Muddle pineapple with agave nectar, lime juice and coconut water. Add rum. Shake with ice, and strain into a chilled collins glass with fresh ice. Garnish by sprinkling a little shaved coconut.
Dos Maderas surprised me the most with what was in their punch bowl. Normally I tend not to use basil or jalapeño in my drinks, ingredients I have not found success until now. So this drink really opened my eyes. The Dos Maderas 5+3 tasted delicately of vanilla and nut, resting first inside American oak casks for five years in the Caribbean, then moving to Spain to age three years in sherry casks – hence the “5+3” in the title.
Okay…first let me warn you, for those of you who do not like really spicy food, or do not enjoy how hot a jalapeño can get, please slice it thin – really thin…coin thin. The jalapeño adds a fantastic flavor to this, but can get overly spicy if that is not the kind of thing you enjoy. On the other hand, if you dig it hot, cut the slice a half a centimeter thick. My first one I cut thick, and enjoyed it, but realized immediately the overwhelming power of the jalapeño, and how it won easily over the basil (and almost every other ingredient). So please, for your first one, please slice the jalapeño as thin as you can to measure what your preference is. Another tip: Remove the seeds and white fascia, which are the hottest parts, leaving the green fruit for the best results. Also, how you muddle can make a difference, whether mashing the jalapeño and basil to bits to find the most flavor, or subtly and briefly pressing for a mild extraction, or even muddling the basil first, and harder than the jalapeño. I liked my second drink better. The first simply had too much heat in it, even though I thoroughly enjoy spicy food.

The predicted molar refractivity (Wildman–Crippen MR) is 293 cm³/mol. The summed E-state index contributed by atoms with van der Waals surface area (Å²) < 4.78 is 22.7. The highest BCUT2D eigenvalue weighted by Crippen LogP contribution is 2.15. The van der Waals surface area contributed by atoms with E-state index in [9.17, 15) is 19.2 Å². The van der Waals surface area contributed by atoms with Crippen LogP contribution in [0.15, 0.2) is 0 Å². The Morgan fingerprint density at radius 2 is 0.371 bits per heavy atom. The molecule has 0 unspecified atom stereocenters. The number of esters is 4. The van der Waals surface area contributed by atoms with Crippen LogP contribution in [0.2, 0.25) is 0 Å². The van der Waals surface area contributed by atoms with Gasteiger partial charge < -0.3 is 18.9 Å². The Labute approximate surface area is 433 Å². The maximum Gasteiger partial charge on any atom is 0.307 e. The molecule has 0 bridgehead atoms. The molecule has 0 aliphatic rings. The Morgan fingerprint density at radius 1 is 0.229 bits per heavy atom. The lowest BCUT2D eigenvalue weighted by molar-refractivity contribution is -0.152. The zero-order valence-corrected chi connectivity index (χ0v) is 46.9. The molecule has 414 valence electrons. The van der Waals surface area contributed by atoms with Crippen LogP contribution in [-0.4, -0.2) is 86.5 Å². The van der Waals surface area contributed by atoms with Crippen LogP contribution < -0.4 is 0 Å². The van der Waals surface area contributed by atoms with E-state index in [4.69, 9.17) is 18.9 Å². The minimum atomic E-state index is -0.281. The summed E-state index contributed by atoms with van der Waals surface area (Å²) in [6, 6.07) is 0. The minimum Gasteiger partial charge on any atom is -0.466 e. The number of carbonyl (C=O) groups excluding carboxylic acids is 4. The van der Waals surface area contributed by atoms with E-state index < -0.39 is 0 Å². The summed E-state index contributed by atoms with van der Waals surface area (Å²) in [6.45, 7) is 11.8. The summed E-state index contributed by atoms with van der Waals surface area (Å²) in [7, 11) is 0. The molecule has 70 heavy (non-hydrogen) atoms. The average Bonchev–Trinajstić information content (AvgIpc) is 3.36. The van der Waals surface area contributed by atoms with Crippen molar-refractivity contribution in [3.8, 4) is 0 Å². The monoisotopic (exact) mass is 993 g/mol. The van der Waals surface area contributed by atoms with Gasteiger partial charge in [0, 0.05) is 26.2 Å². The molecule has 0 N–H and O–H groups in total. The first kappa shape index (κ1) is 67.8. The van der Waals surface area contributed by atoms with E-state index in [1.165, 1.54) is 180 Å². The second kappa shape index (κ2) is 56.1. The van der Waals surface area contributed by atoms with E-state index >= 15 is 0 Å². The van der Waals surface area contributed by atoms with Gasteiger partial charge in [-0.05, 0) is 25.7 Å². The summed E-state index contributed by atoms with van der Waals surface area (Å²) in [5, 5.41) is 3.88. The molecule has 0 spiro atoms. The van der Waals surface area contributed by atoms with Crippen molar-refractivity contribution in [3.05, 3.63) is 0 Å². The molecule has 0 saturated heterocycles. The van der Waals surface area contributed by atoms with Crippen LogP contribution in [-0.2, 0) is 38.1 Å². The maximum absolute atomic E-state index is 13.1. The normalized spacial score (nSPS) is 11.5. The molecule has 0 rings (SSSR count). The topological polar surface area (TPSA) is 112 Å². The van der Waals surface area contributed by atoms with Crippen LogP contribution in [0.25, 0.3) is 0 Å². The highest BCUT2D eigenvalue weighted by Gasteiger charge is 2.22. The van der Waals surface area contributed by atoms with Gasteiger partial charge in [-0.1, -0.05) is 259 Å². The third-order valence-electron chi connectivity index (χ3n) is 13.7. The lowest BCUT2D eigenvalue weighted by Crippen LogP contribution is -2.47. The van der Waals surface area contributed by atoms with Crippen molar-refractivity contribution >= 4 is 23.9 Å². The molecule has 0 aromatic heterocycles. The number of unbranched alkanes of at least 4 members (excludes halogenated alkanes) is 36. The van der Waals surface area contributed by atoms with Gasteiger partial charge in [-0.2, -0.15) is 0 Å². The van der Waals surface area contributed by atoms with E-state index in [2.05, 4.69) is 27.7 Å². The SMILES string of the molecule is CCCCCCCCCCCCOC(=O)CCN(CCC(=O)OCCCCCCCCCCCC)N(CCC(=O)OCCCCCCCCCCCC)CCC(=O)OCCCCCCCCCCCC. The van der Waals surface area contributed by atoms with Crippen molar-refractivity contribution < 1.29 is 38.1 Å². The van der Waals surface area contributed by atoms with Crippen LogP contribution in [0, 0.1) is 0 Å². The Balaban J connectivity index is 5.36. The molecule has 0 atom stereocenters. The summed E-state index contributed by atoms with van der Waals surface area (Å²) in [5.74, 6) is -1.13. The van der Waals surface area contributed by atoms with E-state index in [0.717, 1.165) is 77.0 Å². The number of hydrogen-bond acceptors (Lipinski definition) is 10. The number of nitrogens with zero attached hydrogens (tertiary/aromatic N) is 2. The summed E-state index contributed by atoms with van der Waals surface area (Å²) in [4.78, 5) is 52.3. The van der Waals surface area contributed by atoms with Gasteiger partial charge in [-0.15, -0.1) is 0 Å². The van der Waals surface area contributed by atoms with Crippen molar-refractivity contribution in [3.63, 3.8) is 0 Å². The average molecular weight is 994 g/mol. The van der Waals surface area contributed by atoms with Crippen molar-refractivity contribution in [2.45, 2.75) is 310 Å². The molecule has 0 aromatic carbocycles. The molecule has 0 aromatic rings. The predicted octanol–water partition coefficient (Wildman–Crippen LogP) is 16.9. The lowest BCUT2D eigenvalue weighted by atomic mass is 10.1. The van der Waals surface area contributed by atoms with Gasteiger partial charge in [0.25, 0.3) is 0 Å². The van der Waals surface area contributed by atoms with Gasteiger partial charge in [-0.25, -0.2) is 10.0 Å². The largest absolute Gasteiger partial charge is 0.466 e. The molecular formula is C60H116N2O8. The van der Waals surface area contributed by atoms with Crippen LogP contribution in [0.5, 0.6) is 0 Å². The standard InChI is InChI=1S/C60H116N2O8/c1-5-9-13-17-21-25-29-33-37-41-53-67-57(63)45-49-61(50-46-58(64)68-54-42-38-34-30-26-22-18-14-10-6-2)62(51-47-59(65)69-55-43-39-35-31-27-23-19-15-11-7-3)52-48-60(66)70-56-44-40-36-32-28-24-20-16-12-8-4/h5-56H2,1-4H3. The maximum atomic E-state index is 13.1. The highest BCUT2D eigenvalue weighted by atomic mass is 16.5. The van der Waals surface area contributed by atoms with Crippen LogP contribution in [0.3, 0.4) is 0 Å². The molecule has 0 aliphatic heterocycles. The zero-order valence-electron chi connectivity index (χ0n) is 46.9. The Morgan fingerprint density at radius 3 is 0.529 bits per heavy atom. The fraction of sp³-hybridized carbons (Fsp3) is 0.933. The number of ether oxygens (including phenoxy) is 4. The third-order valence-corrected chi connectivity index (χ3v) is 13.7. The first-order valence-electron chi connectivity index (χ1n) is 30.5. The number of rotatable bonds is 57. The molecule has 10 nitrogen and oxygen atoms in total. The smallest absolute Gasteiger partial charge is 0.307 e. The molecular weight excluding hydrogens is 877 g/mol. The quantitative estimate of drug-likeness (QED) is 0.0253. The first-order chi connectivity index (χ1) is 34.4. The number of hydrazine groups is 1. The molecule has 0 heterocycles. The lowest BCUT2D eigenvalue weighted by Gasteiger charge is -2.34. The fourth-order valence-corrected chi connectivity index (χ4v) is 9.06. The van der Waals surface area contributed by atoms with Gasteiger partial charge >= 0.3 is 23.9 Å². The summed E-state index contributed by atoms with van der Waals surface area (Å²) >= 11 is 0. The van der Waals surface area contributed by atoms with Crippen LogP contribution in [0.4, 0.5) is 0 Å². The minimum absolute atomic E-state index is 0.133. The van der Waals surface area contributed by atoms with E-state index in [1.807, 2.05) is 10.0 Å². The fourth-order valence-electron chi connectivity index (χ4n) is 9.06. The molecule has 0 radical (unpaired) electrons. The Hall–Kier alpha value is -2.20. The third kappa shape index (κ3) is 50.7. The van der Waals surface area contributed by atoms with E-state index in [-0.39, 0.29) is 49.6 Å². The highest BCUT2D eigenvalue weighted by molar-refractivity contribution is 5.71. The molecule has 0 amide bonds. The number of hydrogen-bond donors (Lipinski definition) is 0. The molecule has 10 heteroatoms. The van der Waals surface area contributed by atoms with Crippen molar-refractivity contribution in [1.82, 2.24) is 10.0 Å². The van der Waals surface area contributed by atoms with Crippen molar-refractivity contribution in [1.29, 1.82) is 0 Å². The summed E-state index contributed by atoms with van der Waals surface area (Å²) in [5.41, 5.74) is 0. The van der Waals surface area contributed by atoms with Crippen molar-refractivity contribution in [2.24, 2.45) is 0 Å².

Passion Fontaine (recipe provided by Dos Maderas) 1 1/2 oz Dos Maderas 5+3 2 basil leaves 1 jalapeño slice 3/4 oz passion fruit purée 3/4 oz simple syrup 1/2 oz fresh lime juice
Muddle basil, jalapeño and syrup. Shake in the rest of the ingredients with ice, strain over fresh ice in a chilled glass. Garnish with a basil leaf and jalapeño slice.
Mount Gay did not disappoint as one of my favorite rums. Every product they make succeeds as superior, and a treat to taste. Since 1703 from Barbados, Mount Gay has perfected the distillation technique, and ranked themselves by many rum lovers as “the reference by which all rum should be measured.” The Eclipse has floral and fruit-forward notes of apricot and banana, with a touch of vanilla, aged for at least two years in toasted Kentucky oak barrels.
Miami Swizzled Punch (recipe provided by Mount Gay) 2 oz Mount Gay Eclipse 1/2 oz ginger purée 1/2 oz pineapple purée 1/2 oz fresh lemon juice 1/2 oz honey 2 dashes Angostura bitters pinch of ground pepper mix (green, pink, black, white) club soda (optional)
Multiply ingredients by 50 for a punch bowl, stirring, then adding large ice for dilution and chilling. Serve over ice, and garnish with an edible orchid. If making a single serving, I would suggest the mechanics of shaking over stirring, then straining into chilled glass with a single piece of ice. Stir in soda if you want bubbles. If you do not have an edible orchid, a chuck of pineapple will encourage each quaff.
Note: If you are making a punch bowl amount, I do not think Mount Gay intended you to add 50 pinches of pepper mix. I would advise 8 pinches – stirring thoroughly – then tasting to see if you want more.